The Mirena IUD, installed in January, has given me my life back. For the first time in 30+ years, I’m not disabled for a week every month from endometriosis. These and other perimenopausal changes (hello, extra 20 pounds) have prompted me to reflect on aging, the many meanings of fertility, and a deeper commitment to inhabiting my body as-is, with acceptance and strength. I started lifting weights again with a trainer, after a 5-year parenting hiatus. I have a whole new attitude toward it since I’ve embraced my masculine side. I used to be afraid of bulking up, but now I welcome it.

Buy Two Natures.

Let’s get into the highlights reel, shall we?

Best Poetry:

The energetic, challenging poems in Douglas Kearney’s Buck Studies (Fence Books, 2017) put blackness and anti-blackness in conversation with the Western canon. For instance, the opening poem cycle reworks the Labors of Hercules through the legend of 19th-century African-American pimp Stagger Lee (the subject of numerous murder ballads by artists as varied as Woody Guthrie, Duke Ellington, and The Clash). A later cycle replaces Jesus with Br’er Rabbit in the Stations of the Cross.As great satires do, these mash-ups make us ask serious questions: Who gets to go down in history as a hero instead of a thug? Would an oppressed people be better off worshipping a trickster escape artist, rather than a martyr?

I’m currently reading Ariana Reines’ Mercury (Fence Books, 2011), in which she continues her splendid dive into the poetics of abjection. An ironic, melancholy sequence about watching a violent action movie with her friends at the multiplex is juxtaposed with a vision of the Sun God’s holy cattle. She manages the near-impossible feat of noticing the pornographic banality of modern consciousness without posing as superior to it, and this humility gives her work a tender and sacred quality: “under any vile sheen a soul or truth can move”. Reines offers astrology readings through her site Lazy Eye Haver; I’m looking forward to my first one in January.

Best Fiction:

KJ Charles‘ Victorian-era paranormal gay romances are witty, sexy, and literary. I can’t describe exactly why the men in her books feel like real men, not the overgrown boys in a lot of romance novels. They’re worldly-wise and bear responsibilities beyond their years, and have a very British gentlemanly restraint about open displays of emotion, which makes their moments of intimacy more meaningful. The mystery plots are a delightful homage to M.R. James and other masters of the antiquarian ghost story. This year I read the Charm of Magpies series and The Secret Casebook of Simon Feximal. I’m glad she’s a prolific writer because I didn’t want these books to end.

Angie Gallion’s Intoxic series is a trilogy (with a fourth book in the works) about Alison Hayes, a trailer-park teen from small-town Illinois who copes with an alcoholic mother, unplanned pregnancy and adoption, and the mixed blessings of a successful modeling career in California. This moving coming-of-age story is incredibly accurate about the complex emotional terrain of family trauma and recovery.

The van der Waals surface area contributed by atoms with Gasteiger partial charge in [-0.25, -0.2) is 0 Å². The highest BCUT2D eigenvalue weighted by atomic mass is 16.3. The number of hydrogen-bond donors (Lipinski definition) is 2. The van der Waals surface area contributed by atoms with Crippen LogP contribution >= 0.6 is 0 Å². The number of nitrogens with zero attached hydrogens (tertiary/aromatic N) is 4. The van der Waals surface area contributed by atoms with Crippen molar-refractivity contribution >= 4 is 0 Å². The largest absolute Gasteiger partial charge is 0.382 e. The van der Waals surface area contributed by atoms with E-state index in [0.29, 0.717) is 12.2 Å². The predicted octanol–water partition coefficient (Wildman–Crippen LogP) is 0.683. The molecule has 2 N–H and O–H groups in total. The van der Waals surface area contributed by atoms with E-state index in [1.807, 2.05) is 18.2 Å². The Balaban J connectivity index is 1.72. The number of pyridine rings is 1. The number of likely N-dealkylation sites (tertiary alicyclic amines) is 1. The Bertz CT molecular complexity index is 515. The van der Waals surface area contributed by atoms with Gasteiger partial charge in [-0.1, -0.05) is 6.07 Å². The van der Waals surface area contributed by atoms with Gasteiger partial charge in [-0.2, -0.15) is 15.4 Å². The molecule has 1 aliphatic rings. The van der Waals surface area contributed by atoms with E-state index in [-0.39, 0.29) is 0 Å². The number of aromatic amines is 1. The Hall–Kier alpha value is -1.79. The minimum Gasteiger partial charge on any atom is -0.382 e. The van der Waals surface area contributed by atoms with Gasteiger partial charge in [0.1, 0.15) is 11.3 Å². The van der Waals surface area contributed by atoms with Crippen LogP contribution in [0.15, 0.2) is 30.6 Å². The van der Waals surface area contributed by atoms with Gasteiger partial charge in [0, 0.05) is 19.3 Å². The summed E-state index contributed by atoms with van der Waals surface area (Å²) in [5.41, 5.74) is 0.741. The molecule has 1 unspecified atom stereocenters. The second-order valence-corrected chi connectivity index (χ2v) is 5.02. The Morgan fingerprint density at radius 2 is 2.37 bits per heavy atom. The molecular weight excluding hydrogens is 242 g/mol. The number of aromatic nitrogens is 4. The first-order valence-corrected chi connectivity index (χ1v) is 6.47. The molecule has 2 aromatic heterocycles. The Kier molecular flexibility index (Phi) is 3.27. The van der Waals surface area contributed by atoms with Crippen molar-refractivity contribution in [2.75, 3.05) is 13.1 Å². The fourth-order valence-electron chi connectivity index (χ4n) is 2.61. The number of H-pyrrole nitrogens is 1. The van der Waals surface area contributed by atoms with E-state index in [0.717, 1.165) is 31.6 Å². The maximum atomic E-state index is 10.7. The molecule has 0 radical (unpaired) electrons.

Best Nonfiction:

Johann Hari’s Chasing the Scream: The First and Last Days of the War on Drugs (Bloomsbury USA, 2015) is a meticulously researched history book that reads like a thriller, with vivid characters and political intrigue. British journalist Hari unearths the junk science and racist panic behind the criminalization of addictive substances, exposes the brutality of American prisons, and profiles communities from Vancouver to Portugal where legalization is working. His takeaway findings: Drugs don’t cause addiction, trauma and isolation do. Prescribing maintenance doses to addicts in safe medical settings not only cuts crime dramatically, it even reduces addiction over the long term.

Roxane Gay’s Hunger: A Memoir of (My) Body (Harper, 2017) deserves all the critical acclaim it received this year.In this starkly honest and courageous memoir, the bestselling fiction writer and feminist commentator shares her complex and ongoing story of childhood trauma, eating disorders, and navigating prejudice against fat bodies. After being gang-raped at age 12, Gay self-medicated her emotional pain with food and became obese as armor against the world. She offers no easy answers or tales of miracle diets, but rather something more valuable: a role model for learning to cherish and nourish yourself in a genuine way despite society’s cruelty toward “unruly” bodies.

Favorite Posts:

Is Feminism the Right Movement for Nonbinary People?

Should enbies always push for gender-neutral or gender-inclusive language in feminist activities? When feminists who identify as women decide to continue centering women in their group’s language and mission, what alternative services exist for enbies to address issues that have traditionally been the purview of feminist organizing: sexual assault, reproductive rights, discrimination, and the like?

Aspie Explorations

Because environments that most people find comfortable can put me into temperature meltdown, I often have to choose between bowing out of a group event for a reason that people think is stupid or untrue, or attending and making others uncomfortable with my access needs. Either way I risk being told that I don’t care enough about people, when in fact I am doing invisible extra work just to “relax” with them. The emotional labor that Aspie women and female-ish people do to stay connected is not really appreciated because of sexism.

High Court to Decide on Religious Freedom to Discriminate